Former U.S. Senator Frank Murkowski is calling on President Obama to stop the EPA's efforts to prepare a watershed assessment for the Bristol Bay region. This comes as some vocal opponents are criticizing the Agency for further delays in the process.
Frank Murkowski is a former Governor in Alaska and represented the state in the U.S. Senate for decades. Last week Murkowski had an opinion piece published in the Juneau Empire calling on President Obama to develop polices which strike a fair balance between resource development and conservation and he used the proposed Pebble Mine as an example of the need to reconsider existing policy. In the piece Murkowski writes that,
"Most would agree that we should not in any way trade the tremendous fishery resource of Bristol Bay for copper and gold."
However, he goes onto note that he is indignant that the EPA has sought to preempt the authorized permitting process and move ahead and conduct a watershed assessment that evaluates the impacts of a "theoretical" Pebble Mine. Murkowski claims that by its draft assessment the EPA has already gone a long way towards pre-judging the areas suitability for development under section 404 of the Clean Water Act before receiving an actual permit application. Murkowski further claims that if the 15-million acres of land subject to the assessment are made unavailable for development, it will not only be seen as a taking, it will have been de facto set aside for preservation by the Federal government. That's the first example in some time that someone has raised the specter of a "Taking", which could mean that the developers have a right to be compensated if they can't develop their mining leases. Frank Murkowski has a long record of supporting resource development in Alaska and in his opinion piece he says the Pebble Mine could supply a significant number of jobs and he implies the mine could co-exist with subsistence and commercial fisheries in the region. Murkowski wrapped up his piece by asking President Obama to withdraw the draft watershed assessment and let the NEPA and Clean Water act Section 404 processes determine whether the project should go forward. Earlier this month the EPA announced that they will be conducting a second review of the draft watershed assessment released last year. That means that a final version of the assessment will likely be delayed until the end of this year or even later. That has prompted some criticism from a handful of organization seeking a halt to large scale mining in the region. Trout Unlimited issued a statement claiming that the EPA has already gone above and beyond the letter of the law in drafting its Assessment and conducting an independent and transparent review. Tim Bristol, the Alaska Program Director for Trout Unlimited is quoted as saying,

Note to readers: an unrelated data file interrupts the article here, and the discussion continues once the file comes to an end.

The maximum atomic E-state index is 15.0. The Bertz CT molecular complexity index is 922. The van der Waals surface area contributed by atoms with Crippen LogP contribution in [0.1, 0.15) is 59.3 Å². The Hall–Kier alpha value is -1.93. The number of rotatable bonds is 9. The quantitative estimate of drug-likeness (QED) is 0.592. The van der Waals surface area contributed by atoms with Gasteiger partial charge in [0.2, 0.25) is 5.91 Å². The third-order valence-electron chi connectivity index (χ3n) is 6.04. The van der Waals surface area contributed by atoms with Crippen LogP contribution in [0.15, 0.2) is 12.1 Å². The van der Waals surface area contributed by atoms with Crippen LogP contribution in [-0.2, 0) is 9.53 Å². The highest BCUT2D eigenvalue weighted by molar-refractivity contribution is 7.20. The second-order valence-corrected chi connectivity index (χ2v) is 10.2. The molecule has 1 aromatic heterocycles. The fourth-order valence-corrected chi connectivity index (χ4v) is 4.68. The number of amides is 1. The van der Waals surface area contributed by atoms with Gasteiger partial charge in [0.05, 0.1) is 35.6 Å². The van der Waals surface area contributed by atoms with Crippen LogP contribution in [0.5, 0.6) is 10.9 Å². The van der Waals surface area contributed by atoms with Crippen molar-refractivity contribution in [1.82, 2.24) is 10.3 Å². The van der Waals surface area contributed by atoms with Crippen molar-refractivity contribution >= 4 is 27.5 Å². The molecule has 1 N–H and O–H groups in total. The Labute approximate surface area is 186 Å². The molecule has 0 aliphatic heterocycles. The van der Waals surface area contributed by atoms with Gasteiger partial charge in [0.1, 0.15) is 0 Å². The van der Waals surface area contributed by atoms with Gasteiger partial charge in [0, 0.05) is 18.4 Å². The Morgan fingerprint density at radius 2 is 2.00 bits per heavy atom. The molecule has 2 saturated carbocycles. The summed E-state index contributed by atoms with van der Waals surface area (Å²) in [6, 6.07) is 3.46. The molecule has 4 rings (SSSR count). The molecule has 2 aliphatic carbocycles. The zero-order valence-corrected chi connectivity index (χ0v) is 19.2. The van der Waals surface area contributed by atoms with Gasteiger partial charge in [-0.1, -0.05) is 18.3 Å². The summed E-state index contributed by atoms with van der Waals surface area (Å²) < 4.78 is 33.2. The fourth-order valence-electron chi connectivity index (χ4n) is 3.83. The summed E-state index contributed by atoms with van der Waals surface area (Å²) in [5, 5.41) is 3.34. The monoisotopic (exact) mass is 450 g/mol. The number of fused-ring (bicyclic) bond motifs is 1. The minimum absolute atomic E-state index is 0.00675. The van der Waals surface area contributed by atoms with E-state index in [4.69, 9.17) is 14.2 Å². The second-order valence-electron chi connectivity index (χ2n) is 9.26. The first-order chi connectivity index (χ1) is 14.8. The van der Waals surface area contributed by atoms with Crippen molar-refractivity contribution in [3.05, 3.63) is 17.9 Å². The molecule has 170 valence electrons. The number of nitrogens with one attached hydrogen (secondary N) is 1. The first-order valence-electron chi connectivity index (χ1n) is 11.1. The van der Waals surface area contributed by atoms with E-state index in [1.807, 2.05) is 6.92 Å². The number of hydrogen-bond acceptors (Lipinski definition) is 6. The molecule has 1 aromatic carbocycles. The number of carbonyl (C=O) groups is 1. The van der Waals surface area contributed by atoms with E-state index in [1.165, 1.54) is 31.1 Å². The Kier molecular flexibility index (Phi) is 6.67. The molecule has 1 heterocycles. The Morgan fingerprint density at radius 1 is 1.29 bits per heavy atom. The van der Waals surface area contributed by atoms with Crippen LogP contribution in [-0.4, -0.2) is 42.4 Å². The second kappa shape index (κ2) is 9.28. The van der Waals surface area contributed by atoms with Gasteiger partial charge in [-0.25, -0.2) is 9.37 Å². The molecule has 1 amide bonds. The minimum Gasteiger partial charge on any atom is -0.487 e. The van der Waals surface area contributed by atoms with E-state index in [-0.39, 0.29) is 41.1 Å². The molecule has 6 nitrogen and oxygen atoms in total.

“This added delay is unacceptable to Bristol Bay’s communities and stakeholders, and leaves a dark cloud of uncertainty hanging over Bristol Bay’s 14,000 jobs and its commercial and sport fishing industries.”
Another entity criticizing the EPA is "Commercial Fishermen for Bristol Bay", which is a network of organizations that support the commercial fishing industry in Bristol Bay. In a written statement Bristol Bay Regional Seafood Development Association Executive Director Bob Waldrop said,
"We are disheartened that the agency would drag its review out and only increase the uncertainty for fishermen and processors. Three years ago, commercial fishermen, Alaska Native tribes and sport fishermen asked the Obama Administration to protect the world’s greatest sockeye salmon fishery and the 14,000 jobs it sustains from the threats of mega mining. We did not ask for years of study and process.”
During the public comment period for the first Draft of the Bristol Bay Watershed Assessment the EPA received over 230-thousand comments. The vast majority were in favor of the Assessment and its findings.